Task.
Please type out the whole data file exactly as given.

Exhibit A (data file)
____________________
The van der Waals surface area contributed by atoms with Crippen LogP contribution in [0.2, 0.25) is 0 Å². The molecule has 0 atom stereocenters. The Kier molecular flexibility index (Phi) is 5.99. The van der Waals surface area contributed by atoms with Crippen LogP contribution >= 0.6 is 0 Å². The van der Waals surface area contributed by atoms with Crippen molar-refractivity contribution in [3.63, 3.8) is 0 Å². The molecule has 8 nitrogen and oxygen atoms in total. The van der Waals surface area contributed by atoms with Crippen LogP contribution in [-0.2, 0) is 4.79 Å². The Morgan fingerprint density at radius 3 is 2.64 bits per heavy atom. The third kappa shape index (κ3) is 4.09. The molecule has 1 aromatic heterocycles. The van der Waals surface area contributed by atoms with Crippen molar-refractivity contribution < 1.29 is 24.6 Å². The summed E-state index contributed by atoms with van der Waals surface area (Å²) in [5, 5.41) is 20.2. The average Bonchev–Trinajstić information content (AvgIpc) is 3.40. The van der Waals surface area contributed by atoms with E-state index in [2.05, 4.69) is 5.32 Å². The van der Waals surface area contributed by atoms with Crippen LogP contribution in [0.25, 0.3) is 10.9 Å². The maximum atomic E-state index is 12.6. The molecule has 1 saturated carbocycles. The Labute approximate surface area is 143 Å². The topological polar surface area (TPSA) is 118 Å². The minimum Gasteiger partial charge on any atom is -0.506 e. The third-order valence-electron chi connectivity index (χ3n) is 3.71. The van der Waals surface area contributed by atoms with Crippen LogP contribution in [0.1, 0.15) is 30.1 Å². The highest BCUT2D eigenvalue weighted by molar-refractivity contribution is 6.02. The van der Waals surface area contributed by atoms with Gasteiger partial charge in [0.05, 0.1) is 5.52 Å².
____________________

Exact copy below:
The van der Waals surface area contributed by atoms with Crippen LogP contribution in [0.2, 0.25) is 0 Å². The molecule has 0 atom stereocenters. The Kier molecular flexibility index (Phi) is 5.99. The van der Waals surface area contributed by atoms with Crippen LogP contribution >= 0.6 is 0 Å². The van der Waals surface area contributed by atoms with Crippen molar-refractivity contribution in [3.63, 3.8) is 0 Å². The molecule has 8 nitrogen and oxygen atoms in total. The van der Waals surface area contributed by atoms with Crippen LogP contribution in [-0.2, 0) is 4.79 Å². The Morgan fingerprint density at radius 3 is 2.64 bits per heavy atom. The third kappa shape index (κ3) is 4.09. The molecule has 1 aromatic heterocycles. The van der Waals surface area contributed by atoms with Crippen molar-refractivity contribution < 1.29 is 24.6 Å². The summed E-state index contributed by atoms with van der Waals surface area (Å²) in [5, 5.41) is 20.2. The average Bonchev–Trinajstić information content (AvgIpc) is 3.40. The van der Waals surface area contributed by atoms with E-state index in [2.05, 4.69) is 5.32 Å². The van der Waals surface area contributed by atoms with Crippen LogP contribution in [0.25, 0.3) is 10.9 Å². The maximum atomic E-state index is 12.6. The molecule has 1 saturated carbocycles. The Labute approximate surface area is 143 Å². The topological polar surface area (TPSA) is 118 Å². The minimum Gasteiger partial charge on any atom is -0.506 e. The third-order valence-electron chi connectivity index (χ3n) is 3.71. The van der Waals surface area contributed by atoms with Crippen LogP contribution in [0.1, 0.15) is 30.1 Å². The highest BCUT2D eigenvalue weighted by molar-refractivity contribution is 6.02. The van der Waals surface area contributed by atoms with Gasteiger partial charge in [0.05, 0.1) is 5.52 Å².